Paperight at The Frankfurt Book Fair

A week off the plane Paperight’s Content Manager, Tarryn-Anne Anderson, revisits some of the insights learnt at the 2012 Frankfurt Book Fair. 

My first experience of the Frankfurt Book Fair was, from the outset, eventful. What began with impassable language barriers and terrifyingly bad train route choices flowed into a jam-packed few days of exciting conversations, speaker events, bibliophilia, and wine (with not much room for something as unproductive as sleep).

The Messe halls in Frankfurt were, I like to imagine, the publishing industry personified. The book fair is lauded as the who’s-who of publishing discussing the what’s-what, and as such the trends in conversation mirror those of the industry itself.

This year the words on everybody’s lips were “digital, digital, digital”, with some airtime given to “discoverability” (unless they were talking about erotica). Every hall boasted an electronic twist: from ebook solutions for publishers to digital classroom innovations resplendent in 3D. And metadata, Open Access programmes, social media, and Search Engine Optimisation were all discussed as technical solutions to aid the discoverability of content in a sea of lol-cats.

Of the panel discussions I attended the one that sits most clearly in my mind was tasked with the job of considering what lessons we’ve learnt after 10 years of mainstream digital publishing. Richard Charkin (of Bloomsbury) said “This industry has adapted remarkably… academic publishing is now 90% digital, with trade at 20% and rising quickly. What we have not done is adapt our printing systems to the new world”. Much of the remaining conversation was circumscribed by the fear that ebooks would see the end of their print cousins, with paperbacks crying out “et tu brute” at the last.

What resonated for me, however, was his call for the need to bridge the gap created between print and digital – one that is ever increasing in developing countries. This gap is especially apparent when considering situations such as the Limpopo textbook crisis earlier this year. Even where print textbooks are free, or where online resources are supposedly ubiquitous, accessing educational material can still be difficult. The decisions of big publishing houses to focus on either print media or digital perpetuate this gap, and this is where Charkin’s comment really hits home.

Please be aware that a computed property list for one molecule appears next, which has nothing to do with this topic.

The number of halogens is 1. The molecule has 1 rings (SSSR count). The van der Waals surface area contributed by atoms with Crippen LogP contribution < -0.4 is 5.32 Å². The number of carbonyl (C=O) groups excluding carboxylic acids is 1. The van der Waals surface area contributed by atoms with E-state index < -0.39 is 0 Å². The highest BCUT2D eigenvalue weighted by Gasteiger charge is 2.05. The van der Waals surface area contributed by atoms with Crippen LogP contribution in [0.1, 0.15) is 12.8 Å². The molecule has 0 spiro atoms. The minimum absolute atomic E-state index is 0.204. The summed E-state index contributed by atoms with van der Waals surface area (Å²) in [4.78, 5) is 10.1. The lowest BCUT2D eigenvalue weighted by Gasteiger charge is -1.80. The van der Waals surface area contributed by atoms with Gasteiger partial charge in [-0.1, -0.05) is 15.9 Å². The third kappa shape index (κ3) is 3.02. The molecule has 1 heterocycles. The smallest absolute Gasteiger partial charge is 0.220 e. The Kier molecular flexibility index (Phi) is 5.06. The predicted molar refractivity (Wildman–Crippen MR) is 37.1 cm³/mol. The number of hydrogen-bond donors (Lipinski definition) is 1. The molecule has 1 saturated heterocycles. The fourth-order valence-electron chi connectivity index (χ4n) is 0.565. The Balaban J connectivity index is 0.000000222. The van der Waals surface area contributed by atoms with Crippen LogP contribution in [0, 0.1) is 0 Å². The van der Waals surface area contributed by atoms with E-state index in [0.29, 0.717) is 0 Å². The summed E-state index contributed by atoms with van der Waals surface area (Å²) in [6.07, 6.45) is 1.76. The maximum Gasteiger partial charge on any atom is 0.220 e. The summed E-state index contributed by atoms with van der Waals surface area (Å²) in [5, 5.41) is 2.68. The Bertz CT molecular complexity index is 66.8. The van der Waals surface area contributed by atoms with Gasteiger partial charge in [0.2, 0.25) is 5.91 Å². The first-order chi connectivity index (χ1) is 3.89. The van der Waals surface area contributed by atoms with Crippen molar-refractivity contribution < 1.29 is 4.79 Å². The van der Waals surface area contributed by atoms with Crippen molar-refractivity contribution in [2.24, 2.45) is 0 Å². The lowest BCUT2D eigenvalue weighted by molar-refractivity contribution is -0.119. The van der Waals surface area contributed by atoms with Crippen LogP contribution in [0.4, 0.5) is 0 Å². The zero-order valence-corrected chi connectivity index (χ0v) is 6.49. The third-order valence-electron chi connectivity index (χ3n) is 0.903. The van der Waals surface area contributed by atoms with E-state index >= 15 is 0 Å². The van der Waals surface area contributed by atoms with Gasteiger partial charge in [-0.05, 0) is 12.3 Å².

Over all of the various fair publications, the main coverage on Africa was in relation to the OUP and MacMillian corruption scandal – which had a multipage spread in The Bookseller – with a follow up by Stephen Tweed asserting that despite the “flawed systems” there are many reasons to continue to invest in African publishing. Textbooks and educational materials were highlighted as the most lucrative by far in the African market, but Tweed noted that “the biggest threat to local and international publishers is piracy and the illegal import of market-restricted titles, particularly tertiary books”. He called for a focus on digital and innovation in new and existing technology which “provides for the children living in the slums, as well as the emerging middle class”. This is exactly what Paperight has been aiming to achieve, and it’s great to find that industry opinions are in line with our own.

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